Leatherman Rebar

Prehistoric man required the bare essentials: water, food, shelter, fire, and the latest multi-tool. Humans, like moths to a flame, cannot resist their primitive urge for a pocketable device concealing many tools. In such an instance, Steve, a mid-level IT consultant, happily married, with three kids and a Prius, can be found in the garden, looking for things to ‘fix.’ A week later, he’s dug himself a subterranean lair after frantically convincing his wife that the aforementioned multi-tool was ‘adequate for the job.’ I’d been in the market for one such device, and after watching my housemate in a moment of caffeine-fuelled frenzy hand-saw his king-sized bed into two pieces with a Leatherman Rebar, I was sold. That was over 10 years ago, and I’ve not bought another general-purpose multi-tool since—there is no need.

The first prototype was conceived by Tim Leatherman while on a European holiday in 1975. It was during this trip that an unreliable Fiat (short for ‘Fix It Again Tomorrow’) inspired the concept for a multi-tool that could be used for emergency roadside repairs. Well, that Fiat probably still doesn’t work, but in 1983, Leatherman launched their first model, the PST. Over 30 years later, the company remains one of the biggest names in the industry and continues to manufacture its products in Portland, Oregon.

The Rebar is one of their best sellers and pays homage to the ‘iconic box-like’ shape of the original PST design. Leatherman states that the pliers on this particular model have been ‘optimized for strength’, but I’d argue this characteristic transcends to all the integrated tools. The Rebar is exceptionally strong, considering its 4-inch dimensions, and this is reflected in the 25-year warranty. I’ve owned mine for over a decade, and I can’t list the number of white-knuckle profanity moments we’ve shared—occasions where I’m gripping the Rebar with such force that one slip would break the space-time-continuum and send me back to the Dark Ages. Moreover, this model incorporates just the right number of tools (full specifications listed below) and doesn’t get caught in the trap of ‘more is better’. It’s all very well trying to include every accessory under the sun, but this approach will inevitably be at the detriment of strength and ergonomics.

The Rebar is great to hold, reassuringly weighted (6.7 ounces), and doesn’t flex, even under considerable force. Furthermore, whilst this multi-tool features a modest apparatus, I’ve found countless ways to utilise each of the tools outside their designated purpose. That’s the real charm of the Rebar; it may not be the exact tool you want, but it might just be the tool you need (yes, I’m taking inspiration from the Dark Knight). There are more technically advanced options on the market, but very few have the same work-horse charm. This intentionally understated multi-tool prioritises functionality over intricacy and is at home in all environments, be they domestic, work, or exploration.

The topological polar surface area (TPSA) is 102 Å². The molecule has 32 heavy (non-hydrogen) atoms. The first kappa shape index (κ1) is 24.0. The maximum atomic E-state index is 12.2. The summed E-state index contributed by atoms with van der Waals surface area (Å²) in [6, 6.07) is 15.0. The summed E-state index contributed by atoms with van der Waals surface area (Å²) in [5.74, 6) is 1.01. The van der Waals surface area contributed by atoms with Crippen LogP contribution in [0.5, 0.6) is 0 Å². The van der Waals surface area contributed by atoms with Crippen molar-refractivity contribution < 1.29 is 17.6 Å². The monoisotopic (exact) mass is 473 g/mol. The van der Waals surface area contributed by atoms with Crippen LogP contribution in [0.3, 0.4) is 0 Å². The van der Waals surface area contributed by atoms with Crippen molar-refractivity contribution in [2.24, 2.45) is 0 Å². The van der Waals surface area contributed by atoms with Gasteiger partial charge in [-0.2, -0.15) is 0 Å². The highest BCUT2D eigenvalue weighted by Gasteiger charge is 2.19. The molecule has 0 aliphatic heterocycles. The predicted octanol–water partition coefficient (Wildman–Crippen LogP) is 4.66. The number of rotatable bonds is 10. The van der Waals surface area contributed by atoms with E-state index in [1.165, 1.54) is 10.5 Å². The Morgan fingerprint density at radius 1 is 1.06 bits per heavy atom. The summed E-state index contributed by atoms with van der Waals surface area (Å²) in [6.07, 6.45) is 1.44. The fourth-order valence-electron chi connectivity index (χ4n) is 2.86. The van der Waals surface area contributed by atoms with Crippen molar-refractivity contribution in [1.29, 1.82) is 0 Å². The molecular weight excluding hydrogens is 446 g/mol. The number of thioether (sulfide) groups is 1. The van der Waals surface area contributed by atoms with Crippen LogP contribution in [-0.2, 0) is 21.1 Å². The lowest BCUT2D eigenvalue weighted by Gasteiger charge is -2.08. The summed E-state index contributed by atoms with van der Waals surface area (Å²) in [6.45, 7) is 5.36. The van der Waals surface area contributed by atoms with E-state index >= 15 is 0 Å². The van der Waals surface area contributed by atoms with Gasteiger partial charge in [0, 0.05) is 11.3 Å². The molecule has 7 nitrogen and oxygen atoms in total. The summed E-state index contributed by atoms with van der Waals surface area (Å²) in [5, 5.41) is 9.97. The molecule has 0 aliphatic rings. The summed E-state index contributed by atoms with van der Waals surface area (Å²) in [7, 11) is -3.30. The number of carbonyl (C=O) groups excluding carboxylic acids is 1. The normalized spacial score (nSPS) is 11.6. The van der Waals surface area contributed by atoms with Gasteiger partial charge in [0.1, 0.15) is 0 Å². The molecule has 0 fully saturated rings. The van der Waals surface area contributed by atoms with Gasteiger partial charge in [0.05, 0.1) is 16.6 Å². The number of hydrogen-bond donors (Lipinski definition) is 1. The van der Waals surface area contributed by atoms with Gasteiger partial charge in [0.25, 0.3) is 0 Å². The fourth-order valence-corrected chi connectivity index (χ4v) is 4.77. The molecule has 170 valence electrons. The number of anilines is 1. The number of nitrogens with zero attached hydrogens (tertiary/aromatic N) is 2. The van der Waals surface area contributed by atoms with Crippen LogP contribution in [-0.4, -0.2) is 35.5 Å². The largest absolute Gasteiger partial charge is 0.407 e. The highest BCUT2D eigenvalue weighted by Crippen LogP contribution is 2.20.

$70 | leatherman.com

Tools Included
– Needle-nose pliers
– Regular pliers
– Premium replaceable wire cutters
– Premium replaceable hard-wire cutters
– Electrical crimper
– Wire stripper
– 420HC knife
– 420HC serrated knife
– Saw
– Awl w/thread loop
– Ruler (8 inches, 19 centimeters)
– Can opener
– Bottle opener
– Wood/metal file
– Phillips screwdriver
– Large screwdriver
– Small screwdriver


Closed length: 4 inches (10.16 centimeters)
Open length: 6.25 inches (15.87 centimeters)
Primary blade length: 2.9 inches (7.36 centimeters)
Weight: 6.7ounces (189.94 grams)
Width: 1.18 inches (2.99 centimeters)
Overall thickness: 0.65 inches (1.67 centimeters)
Materials: 420HC stainless steel, 154CM stainless steel, black oxide

No money in the bank, but gas in the tank. Our resident Bikepacking Editor Jack Mac is an exploration photographer and writer living full-time in his 1986 Vanagon Syncro but spends most days at the garage pondering why he didn’t buy a Land Cruiser Troopy. If he’s not watching the Lord of the Rings Trilogy, he can be found mountaineering for Berghaus, sea kayaking for Prijon, or bikepacking for Surly Bikes. Jack most recently spent two years on various assignments in the Arctic Circle but is now back in the UK preparing for his upcoming expeditions—looking at Land Cruisers. Find him on his website, Instagram, or on Facebook under Bicycle Touring Apocalypse.